When I was a pre-teen I devoured magazines. I used to shuffle through the mail every day, hoping to find that the month’s issue of Seventeen, Teen Vogue or Allure had arrived. I admired the art of carefully curated images around an up and coming trend, intentionally beguiling and glossy. As I returned to sorting Barbara’s collection, I was pleased to find that she too enjoyed the comfort of a magazine. However, unlike the fashion magazines from my pre-teen years, the magazines Barbara preserved were much more profound. Rather than the pages weighing in on which lip gloss shade was perfect for summer, as mine had, the magazines from the Drake collection covered topics like accessorizing an outfit with Indigenous jewelry.
Specifically, Drake had preserved many issues of Arizona Highway, a magazine that has “captured the beauty and splendor of Arizona since 1925”. As someone who has only been to Flagstaff, the Grand Canyon and Phoenix once, through the publication I was exposed to landscapes of Arizona that I had not yet seen. More importantly, much of the content Drake saved touches on the Indigenous history of the land. Many of the photos capture Indigenous landscapes and visually pay homage to the cultures that founded the areas. Through reading her materials I learned about Arizona’s rich repository of Native basket weaving, whereby the traditions of the Hopi, Apache, and others are displayed through this medium. Consequently, they are more than baskets, they are fixtures of history.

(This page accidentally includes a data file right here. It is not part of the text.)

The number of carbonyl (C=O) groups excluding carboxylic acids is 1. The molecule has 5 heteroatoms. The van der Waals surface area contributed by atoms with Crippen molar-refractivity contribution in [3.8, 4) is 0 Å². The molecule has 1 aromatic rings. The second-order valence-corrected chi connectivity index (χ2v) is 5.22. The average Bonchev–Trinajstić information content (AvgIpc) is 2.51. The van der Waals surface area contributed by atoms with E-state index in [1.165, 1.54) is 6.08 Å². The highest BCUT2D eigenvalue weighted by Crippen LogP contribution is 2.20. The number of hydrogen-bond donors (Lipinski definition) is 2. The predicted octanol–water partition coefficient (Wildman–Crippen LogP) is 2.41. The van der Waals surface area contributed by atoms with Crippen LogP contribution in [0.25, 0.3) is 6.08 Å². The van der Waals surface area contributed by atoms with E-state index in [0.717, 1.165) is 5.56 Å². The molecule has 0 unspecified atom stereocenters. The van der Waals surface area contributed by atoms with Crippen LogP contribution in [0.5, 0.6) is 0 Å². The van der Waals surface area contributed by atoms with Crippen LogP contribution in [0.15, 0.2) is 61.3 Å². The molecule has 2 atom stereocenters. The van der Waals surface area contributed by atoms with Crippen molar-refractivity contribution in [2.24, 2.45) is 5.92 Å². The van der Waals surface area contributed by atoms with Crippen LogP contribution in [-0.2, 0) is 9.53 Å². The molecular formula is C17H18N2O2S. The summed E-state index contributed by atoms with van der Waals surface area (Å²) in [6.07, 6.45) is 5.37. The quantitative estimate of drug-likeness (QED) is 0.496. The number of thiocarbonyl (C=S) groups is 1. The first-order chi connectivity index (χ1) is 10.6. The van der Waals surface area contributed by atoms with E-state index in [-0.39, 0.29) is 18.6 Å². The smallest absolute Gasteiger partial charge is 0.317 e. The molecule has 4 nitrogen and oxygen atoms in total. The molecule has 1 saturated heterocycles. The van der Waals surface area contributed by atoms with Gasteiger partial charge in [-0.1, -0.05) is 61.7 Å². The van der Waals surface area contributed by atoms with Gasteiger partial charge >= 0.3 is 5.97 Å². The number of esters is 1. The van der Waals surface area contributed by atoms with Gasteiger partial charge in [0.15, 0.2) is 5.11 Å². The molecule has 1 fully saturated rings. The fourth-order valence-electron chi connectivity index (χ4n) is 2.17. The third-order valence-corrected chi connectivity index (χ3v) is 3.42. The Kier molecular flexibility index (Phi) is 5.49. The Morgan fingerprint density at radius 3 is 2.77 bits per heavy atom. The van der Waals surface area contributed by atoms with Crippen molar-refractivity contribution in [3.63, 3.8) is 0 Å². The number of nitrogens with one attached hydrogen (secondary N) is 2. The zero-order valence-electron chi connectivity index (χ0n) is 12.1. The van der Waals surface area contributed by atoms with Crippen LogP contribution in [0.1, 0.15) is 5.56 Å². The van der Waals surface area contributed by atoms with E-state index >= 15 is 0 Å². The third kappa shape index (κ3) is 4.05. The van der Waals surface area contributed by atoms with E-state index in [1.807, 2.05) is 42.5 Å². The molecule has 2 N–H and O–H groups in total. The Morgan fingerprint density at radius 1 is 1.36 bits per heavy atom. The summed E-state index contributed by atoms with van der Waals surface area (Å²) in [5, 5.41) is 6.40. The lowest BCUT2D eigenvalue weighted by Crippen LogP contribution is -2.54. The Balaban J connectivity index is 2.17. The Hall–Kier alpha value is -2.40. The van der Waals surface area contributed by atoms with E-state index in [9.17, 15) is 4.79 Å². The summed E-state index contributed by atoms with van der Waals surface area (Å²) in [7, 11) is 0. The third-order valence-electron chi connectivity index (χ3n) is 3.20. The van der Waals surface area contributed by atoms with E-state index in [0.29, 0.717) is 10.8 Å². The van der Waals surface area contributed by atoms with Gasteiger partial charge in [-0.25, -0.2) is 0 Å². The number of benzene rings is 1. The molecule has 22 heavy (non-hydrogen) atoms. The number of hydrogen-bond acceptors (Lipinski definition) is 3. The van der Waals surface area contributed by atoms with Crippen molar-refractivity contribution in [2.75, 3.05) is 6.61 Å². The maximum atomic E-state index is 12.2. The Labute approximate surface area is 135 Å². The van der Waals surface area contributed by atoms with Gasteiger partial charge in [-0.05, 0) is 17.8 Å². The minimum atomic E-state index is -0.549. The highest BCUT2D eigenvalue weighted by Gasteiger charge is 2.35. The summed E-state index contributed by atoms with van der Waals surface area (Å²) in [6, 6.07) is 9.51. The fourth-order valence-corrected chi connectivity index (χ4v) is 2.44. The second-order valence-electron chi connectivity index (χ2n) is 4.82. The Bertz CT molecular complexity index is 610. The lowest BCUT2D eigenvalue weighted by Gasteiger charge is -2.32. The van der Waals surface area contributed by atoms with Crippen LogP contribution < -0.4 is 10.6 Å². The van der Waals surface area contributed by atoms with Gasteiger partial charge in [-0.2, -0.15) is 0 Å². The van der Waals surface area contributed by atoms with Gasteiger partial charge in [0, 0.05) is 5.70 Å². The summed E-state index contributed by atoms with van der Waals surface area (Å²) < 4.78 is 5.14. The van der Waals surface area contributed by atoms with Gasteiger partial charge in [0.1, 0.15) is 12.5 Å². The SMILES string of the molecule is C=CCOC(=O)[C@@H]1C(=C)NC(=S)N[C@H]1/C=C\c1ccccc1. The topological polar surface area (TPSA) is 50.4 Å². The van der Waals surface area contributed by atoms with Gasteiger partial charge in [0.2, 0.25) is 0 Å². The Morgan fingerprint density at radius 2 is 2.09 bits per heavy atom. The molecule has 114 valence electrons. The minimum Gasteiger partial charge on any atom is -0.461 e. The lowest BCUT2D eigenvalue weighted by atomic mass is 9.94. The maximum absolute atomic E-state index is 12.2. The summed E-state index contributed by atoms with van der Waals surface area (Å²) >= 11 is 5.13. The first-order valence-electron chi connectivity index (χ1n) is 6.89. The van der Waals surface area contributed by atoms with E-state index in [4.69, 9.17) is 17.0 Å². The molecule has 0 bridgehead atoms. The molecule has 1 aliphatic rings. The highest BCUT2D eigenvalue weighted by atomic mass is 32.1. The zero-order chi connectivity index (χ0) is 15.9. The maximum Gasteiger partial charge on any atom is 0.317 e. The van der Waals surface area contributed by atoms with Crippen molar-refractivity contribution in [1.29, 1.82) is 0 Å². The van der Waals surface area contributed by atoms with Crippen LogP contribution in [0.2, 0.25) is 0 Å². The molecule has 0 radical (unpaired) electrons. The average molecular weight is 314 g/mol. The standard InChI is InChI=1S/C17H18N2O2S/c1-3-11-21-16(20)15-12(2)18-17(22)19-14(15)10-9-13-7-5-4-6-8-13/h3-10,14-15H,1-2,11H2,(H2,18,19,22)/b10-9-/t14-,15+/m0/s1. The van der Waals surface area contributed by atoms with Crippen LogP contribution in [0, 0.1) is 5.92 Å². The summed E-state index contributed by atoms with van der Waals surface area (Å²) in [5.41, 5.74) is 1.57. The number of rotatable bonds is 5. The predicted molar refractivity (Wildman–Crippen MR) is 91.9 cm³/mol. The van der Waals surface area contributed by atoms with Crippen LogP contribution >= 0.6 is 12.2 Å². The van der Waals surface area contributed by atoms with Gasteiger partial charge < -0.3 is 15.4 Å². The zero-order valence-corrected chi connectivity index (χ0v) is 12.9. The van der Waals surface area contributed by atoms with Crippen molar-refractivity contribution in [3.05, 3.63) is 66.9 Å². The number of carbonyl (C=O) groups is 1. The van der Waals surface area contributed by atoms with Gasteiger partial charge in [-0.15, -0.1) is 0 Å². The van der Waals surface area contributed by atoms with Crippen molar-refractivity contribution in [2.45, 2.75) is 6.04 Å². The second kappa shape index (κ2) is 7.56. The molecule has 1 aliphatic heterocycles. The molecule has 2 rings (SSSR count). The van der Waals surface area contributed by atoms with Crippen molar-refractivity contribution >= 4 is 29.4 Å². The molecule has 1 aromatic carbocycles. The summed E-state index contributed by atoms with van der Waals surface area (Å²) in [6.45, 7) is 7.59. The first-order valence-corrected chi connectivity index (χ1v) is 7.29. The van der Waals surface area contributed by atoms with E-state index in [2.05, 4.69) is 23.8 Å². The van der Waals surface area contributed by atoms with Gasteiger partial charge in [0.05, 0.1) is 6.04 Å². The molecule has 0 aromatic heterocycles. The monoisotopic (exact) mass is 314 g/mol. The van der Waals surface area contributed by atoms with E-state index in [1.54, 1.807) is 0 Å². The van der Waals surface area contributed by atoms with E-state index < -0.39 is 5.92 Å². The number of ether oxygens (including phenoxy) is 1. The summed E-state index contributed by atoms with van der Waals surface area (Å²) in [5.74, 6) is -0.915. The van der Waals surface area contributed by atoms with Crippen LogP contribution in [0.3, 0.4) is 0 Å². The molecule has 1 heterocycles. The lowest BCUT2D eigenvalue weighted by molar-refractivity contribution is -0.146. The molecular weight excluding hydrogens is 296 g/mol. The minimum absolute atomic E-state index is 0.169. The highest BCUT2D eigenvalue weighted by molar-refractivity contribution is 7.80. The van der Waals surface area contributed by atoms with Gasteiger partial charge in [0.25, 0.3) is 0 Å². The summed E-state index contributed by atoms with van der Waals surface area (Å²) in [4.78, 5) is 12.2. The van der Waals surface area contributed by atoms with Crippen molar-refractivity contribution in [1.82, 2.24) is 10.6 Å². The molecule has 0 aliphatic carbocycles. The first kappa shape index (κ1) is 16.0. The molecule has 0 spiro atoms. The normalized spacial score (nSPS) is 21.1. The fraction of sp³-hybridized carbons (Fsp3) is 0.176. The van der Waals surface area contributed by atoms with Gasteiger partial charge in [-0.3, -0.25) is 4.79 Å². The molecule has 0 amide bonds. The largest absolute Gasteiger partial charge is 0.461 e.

As the heat of Summer settled in this last week, I was able to return to the processing of Barbara Drake’s expansive collection. Most of the time I spent reacquainting myself with Barbara’s collection, was spent on a series cataloguing items relating to Native American Culture and Heritage. I spent a considerable amount of time sorting documents for corresponding subseries, including subseries that are grouped by topics such as holistic remedies and plant uses, Native American history and historical events, and traditional recipes or ingredients.
These subseries were particularly impactful for me, and indicate what a diverse educator Barbara was. The continuum of topics garnered from the aforementioned subseries alone included recipes for traditional acorn bread to Indigenous ethnohistories that recounted the use of shells in early bartering contexts. I was particularly intrigued by the traditional recipes, and how many of them were plant based. From her materials, one could assume that Barbara had an astute eye for details. Similarly, one could also gather that she was a gifted communicator. A communicator that committed herself to relaying the tenets of Native American culture with whatever tools she had available. From what I have learned about Barbara, food and traditional ingredients were tools she utilized dexterously and with genuine passion. Because of her materials, I know that nettle can make a delicious soup and that Indigenous pudding generally constitutes cornmeal as a central ingredient. However, I know that with this collection specifically, I will have much more to learn.